I just got the February Runner's World in the mail and one of the first articles that caught my attention was about "less is more" training programs. Most of you probably read it (The Slow Road, click here to read it if you haven't), so in a nutshell, the experts are advising less training in order to achieve more. I like what the author says about the most common mistake runners make - set up a high goal and give themselves very little time to achieve it. End result? Injuries! I won't go into much more details about the article but do want to tell you about my "take home message". It's the best advise I've ever read. Elite and recreational running coach Greg McMillan asks people to think where do they want to be next year. That concept, that single question will make you train safer. In fact, he recommends giving yourself at least 1 year to train for big races. Rather than focusing on immediate satisfaction and ramp up speed or mileage, take it easier but do it better over the course of 12 months. It makes a lot of sense but it goes against what I are used to (work harder to get better results or no pain no gain, etc). I find following this slower approach a challenge on its own and I know a lot of runners who will agree with me.
Another great point was about training while living your (real) life. According to the author, ALL training programs are made assuming your are "100 percent, 100 percent of the time". This means that these programs do not take into consideration work, family, stress, colds, flues, injuries, etc... It is up to the RUNNER to factor in those other responsibilities and decrease effort and mileage on weeks when life is taking over. I like that, I will definitely follow it. It means I have to change my thinking a bit as my favourite time to run is when I am stressed at work... I can still do that, just that I have to go for a shorter (or slower) run or even a power walk if I want to let steam off. So, yes, I like this approach. I will do that from now on :)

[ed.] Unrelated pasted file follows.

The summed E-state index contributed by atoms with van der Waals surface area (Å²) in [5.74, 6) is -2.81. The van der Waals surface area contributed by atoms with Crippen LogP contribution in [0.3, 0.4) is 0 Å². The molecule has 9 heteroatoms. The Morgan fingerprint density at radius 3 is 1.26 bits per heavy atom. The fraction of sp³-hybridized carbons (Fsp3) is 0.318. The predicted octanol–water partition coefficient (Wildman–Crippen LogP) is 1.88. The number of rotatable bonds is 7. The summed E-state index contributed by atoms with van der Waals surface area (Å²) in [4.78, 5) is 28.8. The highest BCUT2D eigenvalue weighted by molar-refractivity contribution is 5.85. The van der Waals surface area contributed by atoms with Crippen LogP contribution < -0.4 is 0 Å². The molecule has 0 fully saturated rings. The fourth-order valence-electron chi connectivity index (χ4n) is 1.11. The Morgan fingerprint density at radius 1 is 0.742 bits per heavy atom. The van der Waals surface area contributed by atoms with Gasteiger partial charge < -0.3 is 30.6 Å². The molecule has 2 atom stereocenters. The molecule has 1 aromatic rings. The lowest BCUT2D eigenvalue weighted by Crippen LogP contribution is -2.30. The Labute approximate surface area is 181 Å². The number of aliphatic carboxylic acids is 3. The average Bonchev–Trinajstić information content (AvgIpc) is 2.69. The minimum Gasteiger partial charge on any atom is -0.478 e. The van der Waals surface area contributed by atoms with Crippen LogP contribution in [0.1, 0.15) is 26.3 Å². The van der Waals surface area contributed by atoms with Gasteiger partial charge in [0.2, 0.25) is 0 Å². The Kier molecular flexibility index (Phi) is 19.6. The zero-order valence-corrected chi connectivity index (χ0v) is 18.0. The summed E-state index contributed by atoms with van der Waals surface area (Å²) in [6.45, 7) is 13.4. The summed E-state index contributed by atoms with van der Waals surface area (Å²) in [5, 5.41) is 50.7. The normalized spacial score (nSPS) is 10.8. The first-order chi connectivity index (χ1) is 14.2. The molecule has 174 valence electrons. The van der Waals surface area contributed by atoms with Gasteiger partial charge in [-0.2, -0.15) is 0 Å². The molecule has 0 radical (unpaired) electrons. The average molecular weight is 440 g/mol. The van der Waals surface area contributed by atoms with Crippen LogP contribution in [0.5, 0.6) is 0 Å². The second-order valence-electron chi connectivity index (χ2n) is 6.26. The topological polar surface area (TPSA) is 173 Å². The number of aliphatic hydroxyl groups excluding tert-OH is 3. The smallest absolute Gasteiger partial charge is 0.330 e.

As for today, a 5K (5.5 with warm up/cool down). A bit faster than my last run, no pain, all good! Yay!
Question for all of you (my new thing now is to ask daily questions :) : What is your training program? Slow and steady or fast and agressive?